Family history of diabetes is associated with higher risk for prediabetes: a multicentre analysis from the German Center for Diabetes Research
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- Wagner, R., Thorand, B., Osterhoff, M.A. et al. Diabetologia (2013) 56: 2176. doi:10.1007/s00125-013-3002-1
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Prediabetes is a collective term for different subphenotypes (impaired glucose tolerance [IGT] and/or impaired fasting glucose [IFG]) with different pathophysiologies. A positive family history for type 2 diabetes (FHD) is associated with increased risk for type 2 diabetes. We assumed that it would also associate with prediabetes, but wondered whether all subphenotypes are related to a positive family history.
In a study population of 8,106 non-diabetic individuals of European origin collected from four study centres (normal glucose tolerance, NGT n = 5,482, IFG and/or IGT n = 2,624), we analysed whether having at least one first degree relative with diabetes is associated with prediabetes. The analyses were performed using the same models in each population separately. Afterwards, a meta-analysis was performed.
FHD was significantly associated with the risk for prediabetes (IFG and/or IGT, OR 1.40; 95% CI 1.27, 1.54). This association remained significant in multivariable logistic regression models including sex, age and BMI (OR 1.26; 95% CI 1.14, 1.40). When different prediabetic outcomes were considered separately, the association was found for isolated IFG (OR 1.37; 95% CI 1.20, 1.57), isolated IGT (OR 1.25; 95% CI 1.07, 1.46) as well as for the combination IFG+IGT (OR 1.64; 95% CI 1.40, 1.93). After stratification on BMI, association between FHD and prediabetes was seen only in non-obese individuals (BMI < 30 kg/m2).
We found that FHD is an important risk factor for prediabetes, especially for combined IGT and IFG. Its relevance seems to be more evident in the non-obese.
KeywordsDZD Family history German Center for Diabetes Research IFG IGT Meta-analysis Prediabetes
Deutsches Zentrum für Diabetesforschung (German Center for Diabetes Research)
Family history of diabetes
Impaired fasting glycaemia
Isolated impaired fasting glycaemia
Impaired glucose tolerance
Isolated impaired glucose tolerance
Cooperative Research in the Region of Augsburg
Metabolic Syndrome Berlin Potsdam
Normal glucose tolerance
Prävention des Diabetes – Selbst aktiv werden (Active in Diabetes Prevention)
Tübingen family study
Prediabetes is a high-risk state for diabetes affecting approximately 470 million people worldwide. However, it is unclear whether all of its subcategories (isolated impaired fasting glucose [iIFG], isolated impaired glucose tolerance [iIGT], and their combination [IFG+IGT]) share the same pathophysiological background with diabetes. The progression rates of prediabetic conditions to diabetes are strikingly different .
A positive family history of type 2 diabetes (FHD) nearly doubles the risk of diabetes in the offspring . As FHD is associated with all characteristic features of diabetes pathophysiology, it may well be that individuals with FHD are at increased risk of prediabetes.
In this study, we performed a meta-analysis from four German studies comprising 8,106 non-diabetic individuals seeking answers for the question whether FHD is associated with prediabetes and whether its subcategories behave differently. We furthermore tested whether these associations are modified by variables such as sex, age and obesity.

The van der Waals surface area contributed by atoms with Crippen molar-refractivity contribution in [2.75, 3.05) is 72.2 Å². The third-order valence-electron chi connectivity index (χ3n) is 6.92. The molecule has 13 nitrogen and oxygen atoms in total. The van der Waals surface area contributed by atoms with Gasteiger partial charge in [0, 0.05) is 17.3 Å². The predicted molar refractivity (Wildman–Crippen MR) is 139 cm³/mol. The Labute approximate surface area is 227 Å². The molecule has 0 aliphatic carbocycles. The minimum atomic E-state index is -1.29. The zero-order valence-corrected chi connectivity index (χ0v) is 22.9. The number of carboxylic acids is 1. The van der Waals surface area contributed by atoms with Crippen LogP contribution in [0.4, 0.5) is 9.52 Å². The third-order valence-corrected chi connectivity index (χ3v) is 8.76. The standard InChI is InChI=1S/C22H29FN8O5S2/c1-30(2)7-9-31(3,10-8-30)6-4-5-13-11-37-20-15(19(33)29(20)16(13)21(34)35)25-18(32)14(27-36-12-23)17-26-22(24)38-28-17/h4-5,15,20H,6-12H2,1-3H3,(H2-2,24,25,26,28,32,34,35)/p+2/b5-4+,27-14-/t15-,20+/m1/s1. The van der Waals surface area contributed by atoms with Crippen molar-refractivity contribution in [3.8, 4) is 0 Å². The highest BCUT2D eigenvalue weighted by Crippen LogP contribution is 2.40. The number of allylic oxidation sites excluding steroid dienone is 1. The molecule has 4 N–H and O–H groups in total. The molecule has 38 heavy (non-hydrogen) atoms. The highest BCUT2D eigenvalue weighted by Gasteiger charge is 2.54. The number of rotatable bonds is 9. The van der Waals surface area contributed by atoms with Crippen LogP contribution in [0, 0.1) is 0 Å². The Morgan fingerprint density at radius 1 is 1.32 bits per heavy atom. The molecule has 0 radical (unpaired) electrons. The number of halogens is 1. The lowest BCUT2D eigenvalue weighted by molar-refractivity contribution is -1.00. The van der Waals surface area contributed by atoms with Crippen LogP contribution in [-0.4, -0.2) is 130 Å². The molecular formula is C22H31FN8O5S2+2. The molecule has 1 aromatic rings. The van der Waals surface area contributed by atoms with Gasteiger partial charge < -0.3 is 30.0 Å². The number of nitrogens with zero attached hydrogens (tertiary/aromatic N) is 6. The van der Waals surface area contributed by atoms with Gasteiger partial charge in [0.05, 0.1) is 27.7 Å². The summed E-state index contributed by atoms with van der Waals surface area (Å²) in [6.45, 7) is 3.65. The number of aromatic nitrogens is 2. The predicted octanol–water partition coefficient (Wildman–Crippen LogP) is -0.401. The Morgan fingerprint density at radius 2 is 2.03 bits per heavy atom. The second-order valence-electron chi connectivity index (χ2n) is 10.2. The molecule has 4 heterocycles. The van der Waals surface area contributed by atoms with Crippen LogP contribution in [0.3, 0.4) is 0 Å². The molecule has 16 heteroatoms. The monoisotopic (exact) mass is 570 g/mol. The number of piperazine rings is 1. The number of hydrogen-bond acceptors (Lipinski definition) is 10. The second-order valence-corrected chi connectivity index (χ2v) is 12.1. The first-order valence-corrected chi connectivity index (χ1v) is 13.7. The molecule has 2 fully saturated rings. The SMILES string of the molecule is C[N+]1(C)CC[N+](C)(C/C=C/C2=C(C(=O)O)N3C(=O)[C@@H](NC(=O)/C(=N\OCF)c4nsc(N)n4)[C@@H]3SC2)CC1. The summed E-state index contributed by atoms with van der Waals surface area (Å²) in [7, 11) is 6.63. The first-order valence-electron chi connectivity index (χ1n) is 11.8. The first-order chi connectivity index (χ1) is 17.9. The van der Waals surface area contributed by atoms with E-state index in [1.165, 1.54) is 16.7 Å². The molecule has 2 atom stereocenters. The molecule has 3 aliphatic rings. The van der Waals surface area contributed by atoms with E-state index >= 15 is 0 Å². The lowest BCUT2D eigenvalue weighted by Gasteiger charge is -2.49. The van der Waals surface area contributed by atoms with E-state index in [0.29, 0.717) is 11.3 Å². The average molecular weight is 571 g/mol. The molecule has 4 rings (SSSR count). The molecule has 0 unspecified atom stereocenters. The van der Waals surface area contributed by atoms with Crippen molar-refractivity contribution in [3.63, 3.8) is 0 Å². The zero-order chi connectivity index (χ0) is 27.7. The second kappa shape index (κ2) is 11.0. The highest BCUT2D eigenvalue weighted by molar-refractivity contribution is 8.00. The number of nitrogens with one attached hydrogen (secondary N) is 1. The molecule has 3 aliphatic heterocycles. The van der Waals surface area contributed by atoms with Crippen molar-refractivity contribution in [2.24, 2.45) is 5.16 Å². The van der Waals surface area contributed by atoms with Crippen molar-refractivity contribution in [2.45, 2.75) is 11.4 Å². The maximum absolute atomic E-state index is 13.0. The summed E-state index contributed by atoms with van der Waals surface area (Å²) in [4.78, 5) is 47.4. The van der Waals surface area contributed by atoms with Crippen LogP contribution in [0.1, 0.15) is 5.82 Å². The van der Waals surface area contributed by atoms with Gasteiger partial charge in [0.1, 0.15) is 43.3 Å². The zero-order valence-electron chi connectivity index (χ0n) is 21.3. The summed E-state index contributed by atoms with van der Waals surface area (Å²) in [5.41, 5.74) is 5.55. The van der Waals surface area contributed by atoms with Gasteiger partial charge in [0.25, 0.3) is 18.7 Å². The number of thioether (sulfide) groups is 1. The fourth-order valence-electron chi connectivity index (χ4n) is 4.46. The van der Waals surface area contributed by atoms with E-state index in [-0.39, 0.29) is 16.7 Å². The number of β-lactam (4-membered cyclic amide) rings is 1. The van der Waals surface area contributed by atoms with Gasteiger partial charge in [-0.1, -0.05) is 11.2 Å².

Data from four pre-existing cohort studies conducted by partner institutes of the German Center for Diabetes Research (Deutsches Zentrum für Diabetesforschung [DZD]) were used in this meta-analysis. The analysis comprised individuals without previously diagnosed diabetes who underwent 75 g OGTTs in the morning, after at least 10 h fasting. Individuals with incidental diabetes (fasting glucose ≥7.0 or 2 h glucose ≥11.1 mmol/l) were excluded. Prediabetes was taken as including IFG and/or IGT, defined according to the recommendations of the ADA .
Background information on each study population is provided in electronic supplementary material (ESM) Table 1.
The investigations were performed in accordance with the Declaration of Helsinki, and all studies were approved by local ethics committees. All participants provided written informed consent.
Characteristics of the participants of the four study populations
IFG, IGT or IFG+IGT
IFG, IGT or IFG+IGT
IFG, IGT or IFG+IGT
IFG, IGT or IFG+IGT
37 ± 12
45 ± 13
49 ± 14
56 ± 12
50 ± 11
57 ± 10
45 ± 18
55 ± 17
28.3 ± 7.7
34.5 ± 10.8
28.5 ± 6.0
31.3 ± 6.8
26.2 ± 4.3
29.0 ± 4.8
26.0 ± 4.7
27.8 ± 4.8
Family history of diabetes
Yes/No (n/n, % yes)
Fasting plasma/serum glucose (mmol/l)
4.9 ± 0.4
5.7 ± 0.5
4.8 ± 0.4
5.5 ± 0.6
5.0 ± 0.3
5.8 ± 0.5
5.0 ± 0.3
5.8 ± 0.5
Postchallange (2 h) plasma/serum glucose (mmol/l)
5.7 ± 1.1
7.9 ± 1.6
6.1 ± 1.0
8.2 ± 1.4
5.3 ± 1.1
7.2 ± 1.8
5.5 ± 1.2
7.7 ± 1.7
Fasting plasma insulin (pmol/l)
60 ± 50
99 ± 76
57 ± 38
75 ± 48
46 ± 161
82 ± 357
67 ± 50
92 ± 66
Post-challenge (2 h) plasma insulin (pmol/l)
367 ± 352
738 ± 649
304 ± 271
591 ± 428
349 ± 436
601 ± 675
264 ± 203
509 ± 429
Definition of FHD
For this meta-analysis, FHD was uniformly defined as at least one first degree relative with type 2 diabetes. Participants were asked about first degree relatives with type 2 diabetes (parents, siblings or children) using questionnaires or personal interviews. The questionnaire in the Cooperative Research in the Region of Augsburg (KORA) study comprised only parents and siblings.